By: MARY ELLEN SCHNEIDER, Clinical Psychiatry News Digital Network
Methadone was involved in more than 30% of opioid-related deaths in the United States in 2009, second only to the painkiller oxycodone, according to new data from the Centers for Disease Control and Prevention.
The high rate of overdose deaths from methadone occurred even though the drug accounted for less than 2% of opioid prescriptions in 2009. Part of problem is that methadone is more likely than other opioids to cause an overdose, according to the CDC. For example, a toxic level of methadone can accumulate in the body, leading to severe respiratory depression. Methadone can also cause major disturbances in cardiac rhythm.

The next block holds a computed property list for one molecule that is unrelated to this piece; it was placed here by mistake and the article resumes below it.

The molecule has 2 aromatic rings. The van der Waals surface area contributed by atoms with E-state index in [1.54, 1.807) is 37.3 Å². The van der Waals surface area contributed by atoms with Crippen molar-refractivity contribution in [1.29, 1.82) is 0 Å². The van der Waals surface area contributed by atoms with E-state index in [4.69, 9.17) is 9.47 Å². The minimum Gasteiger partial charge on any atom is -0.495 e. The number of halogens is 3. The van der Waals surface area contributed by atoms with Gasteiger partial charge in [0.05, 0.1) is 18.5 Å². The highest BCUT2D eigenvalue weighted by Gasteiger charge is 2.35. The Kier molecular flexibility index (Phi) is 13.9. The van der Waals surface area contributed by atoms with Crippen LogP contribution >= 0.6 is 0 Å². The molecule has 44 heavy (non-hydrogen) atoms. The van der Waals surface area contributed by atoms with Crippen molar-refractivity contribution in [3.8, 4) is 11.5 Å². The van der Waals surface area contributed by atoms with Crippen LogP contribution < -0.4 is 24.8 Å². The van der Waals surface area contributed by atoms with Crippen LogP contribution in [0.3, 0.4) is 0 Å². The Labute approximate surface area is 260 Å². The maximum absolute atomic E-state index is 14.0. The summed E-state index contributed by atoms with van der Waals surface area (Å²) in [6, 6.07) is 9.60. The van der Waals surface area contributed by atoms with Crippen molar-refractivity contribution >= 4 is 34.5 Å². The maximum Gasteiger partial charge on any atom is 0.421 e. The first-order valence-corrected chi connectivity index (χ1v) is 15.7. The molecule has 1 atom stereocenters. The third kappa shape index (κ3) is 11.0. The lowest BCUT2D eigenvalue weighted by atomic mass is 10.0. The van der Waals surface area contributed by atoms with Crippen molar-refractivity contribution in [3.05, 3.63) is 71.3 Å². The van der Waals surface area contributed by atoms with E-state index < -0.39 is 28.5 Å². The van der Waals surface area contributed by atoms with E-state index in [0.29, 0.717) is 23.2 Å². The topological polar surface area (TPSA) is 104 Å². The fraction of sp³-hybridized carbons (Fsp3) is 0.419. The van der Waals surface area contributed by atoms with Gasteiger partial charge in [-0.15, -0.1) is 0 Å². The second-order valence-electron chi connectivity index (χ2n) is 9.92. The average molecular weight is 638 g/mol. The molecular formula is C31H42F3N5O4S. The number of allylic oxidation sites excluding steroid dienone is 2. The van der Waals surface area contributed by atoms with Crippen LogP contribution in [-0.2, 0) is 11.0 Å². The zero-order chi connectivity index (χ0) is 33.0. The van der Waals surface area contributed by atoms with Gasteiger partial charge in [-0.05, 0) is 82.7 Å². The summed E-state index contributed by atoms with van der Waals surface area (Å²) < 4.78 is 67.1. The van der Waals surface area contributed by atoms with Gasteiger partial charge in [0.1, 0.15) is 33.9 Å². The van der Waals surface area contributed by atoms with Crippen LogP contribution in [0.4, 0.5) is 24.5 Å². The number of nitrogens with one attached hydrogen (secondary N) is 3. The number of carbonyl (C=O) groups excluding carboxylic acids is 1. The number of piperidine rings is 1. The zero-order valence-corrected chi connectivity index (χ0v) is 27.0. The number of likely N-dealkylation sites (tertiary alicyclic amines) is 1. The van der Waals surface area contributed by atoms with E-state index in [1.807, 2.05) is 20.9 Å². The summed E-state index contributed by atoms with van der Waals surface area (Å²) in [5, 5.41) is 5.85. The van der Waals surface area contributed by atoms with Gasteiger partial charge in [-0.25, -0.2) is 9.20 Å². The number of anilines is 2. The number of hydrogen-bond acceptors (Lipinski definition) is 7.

"It acts differently in different people’s bodies," Dr. Thomas R. Frieden, director of the CDC, said during a press conference to announce the new data. "So it’s possible that someone can take just a small amount, but it may last for days in their system and cause serious health problems."
Dr. Frieden noted that the increase in overdose deaths from methadone is primarily due to increased use of the drug in pain treatment, not as part of addiction treatment programs.